Obsidian’s greatest strengths are its two leads, or, more specifically, their chemistry. Katy is a likeable, intelligent, selfless heroine who remains level-headed throughout her adventures, but makes some alarmingly silly choices. At times I longed for Katy to be more assertive, more of an ‘action chick’, and, well, my wishes were granted as the story progressed. There’s an added bonus being that Katy’s a book blogger, and her references to ‘Waiting on Wednesdays’, blog comment highs, and books such as Jus Accardo's ‘Touch’ are amusing, giving her a layer relatability many readers will appreciate, though at times the references feel uncomfortably self-aware. The friendship she develops with Daemon Black’s sister, Dee, is sweet, crucial to the story, but also one of its most charming facets. It’s truly lovely watching a genuine friendship develop in tandem to the expected romantic attraction.
Then there’s Daemon Black. Fiercely protective, gorgeous and a prize-winning asshole, Daemon’s not always likeable — in fact, frequently the opposite — but he is compelling. Daemon and Katy bicker and needle, but what makes their squabbling so entertaining is Katy's ability to hold her own, when she chooses to assert it. The sexual tension is so thick you’d have to cut through it with an angle grinder, and Armentrout draws it out masterfully. However, it’s worth noting that Katy’s cries of "he doesn’t like me," are at turns frustrating, when it’s obvious to the reader the truth is precisely the opposite. Ultimately, Obsidian is all about the truly combustible chemistry Katy and Daemon share, and there are no complaints here. Well, no complaints, but a fair amount of frustrated screaming.
The Verdict: Despite the talk of ‘aliens’ and ‘sci-fi’, Obsidian reads much more supernatural than Star Trek. Sexy, exciting and compulsively readable, Obsidian is a paranormal lover’s dream. With unforgettable characters and a rare level of romantic tension and heat for young adult, Armentrout provides generous serves of action and excitement, making for a thrilling, smoking-hot read.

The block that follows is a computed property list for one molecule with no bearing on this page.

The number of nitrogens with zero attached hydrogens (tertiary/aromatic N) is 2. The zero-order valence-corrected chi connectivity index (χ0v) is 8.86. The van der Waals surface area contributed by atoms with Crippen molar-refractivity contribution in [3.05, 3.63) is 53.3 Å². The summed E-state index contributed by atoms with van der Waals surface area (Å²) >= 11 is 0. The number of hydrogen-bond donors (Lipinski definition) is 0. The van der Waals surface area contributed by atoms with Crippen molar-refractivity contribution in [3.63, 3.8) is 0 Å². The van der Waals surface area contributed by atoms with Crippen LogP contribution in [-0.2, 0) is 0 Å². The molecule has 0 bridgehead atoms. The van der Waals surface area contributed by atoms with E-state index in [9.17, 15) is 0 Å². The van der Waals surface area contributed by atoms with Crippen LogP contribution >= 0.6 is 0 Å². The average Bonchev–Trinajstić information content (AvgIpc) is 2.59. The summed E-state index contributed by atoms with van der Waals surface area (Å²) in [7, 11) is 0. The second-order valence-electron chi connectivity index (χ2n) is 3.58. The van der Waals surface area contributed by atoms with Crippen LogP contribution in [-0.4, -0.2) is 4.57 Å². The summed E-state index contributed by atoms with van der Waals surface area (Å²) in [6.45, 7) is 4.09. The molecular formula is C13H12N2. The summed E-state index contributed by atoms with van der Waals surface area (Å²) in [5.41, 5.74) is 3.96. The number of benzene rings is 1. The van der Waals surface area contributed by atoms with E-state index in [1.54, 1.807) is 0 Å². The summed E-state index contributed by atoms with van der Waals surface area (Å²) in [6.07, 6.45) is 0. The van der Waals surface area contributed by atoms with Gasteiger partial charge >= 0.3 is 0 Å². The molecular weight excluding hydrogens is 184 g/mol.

*Truly, imagine me, at 5:30 in the morning, blinking at the time, and crouching by a power point trying get a few more minutes battery life out of my reader.
Initial Thoughts: Obsidian's left me wanting to simultaneously squeal and scream. I love Katy, but I want to SMACK her. Ditto for Daemon. I've rarely been so frustrated with characters, but I LOVE them. I could. not. put. it. down... but occasionally I wanted to THROW it (no bueno, given it's an ebook on my phone).
But seriously, Obsidian is ALL about the chemistry. You may want to invest in some fireproof gloves, or at least oven mits before reading this book. Phwoar.
Supernatural fan? No, not the TV show—the fuzzy and fanged kind. You’re in for a treat—Deadly Hemlock, or simply 'Hemlock' as Americans will4.5 stars
Supernatural fan? No, not the TV show—the fuzzy and fanged kind. You’re in for a treat—Deadly Hemlock, or simply 'Hemlock' as Americans will know it, may just be the best you read this year. Kathleen Peacock offers it all: The paranormal, a spine-chilling murder-mystery and the kind of romance that makes your heart skip a beat. Been there, done that? Yes, but Peacock does it well.
The Story In an America shaken by the discovery that werewolves do, in fact, exist, there is a political war taking place. Those infected with Lupine Syndrome have no civil rights. At the first sign of infection, they are required to register, and are promptly shipped off to government-run concentration camps. Fear and suspicion run just beneath the surface, and when a police-backed neo-Nazi-turned-werewolf-hunter organisation, 'the Trackers', arrive in the town of Hemlock, things turn truly ugly.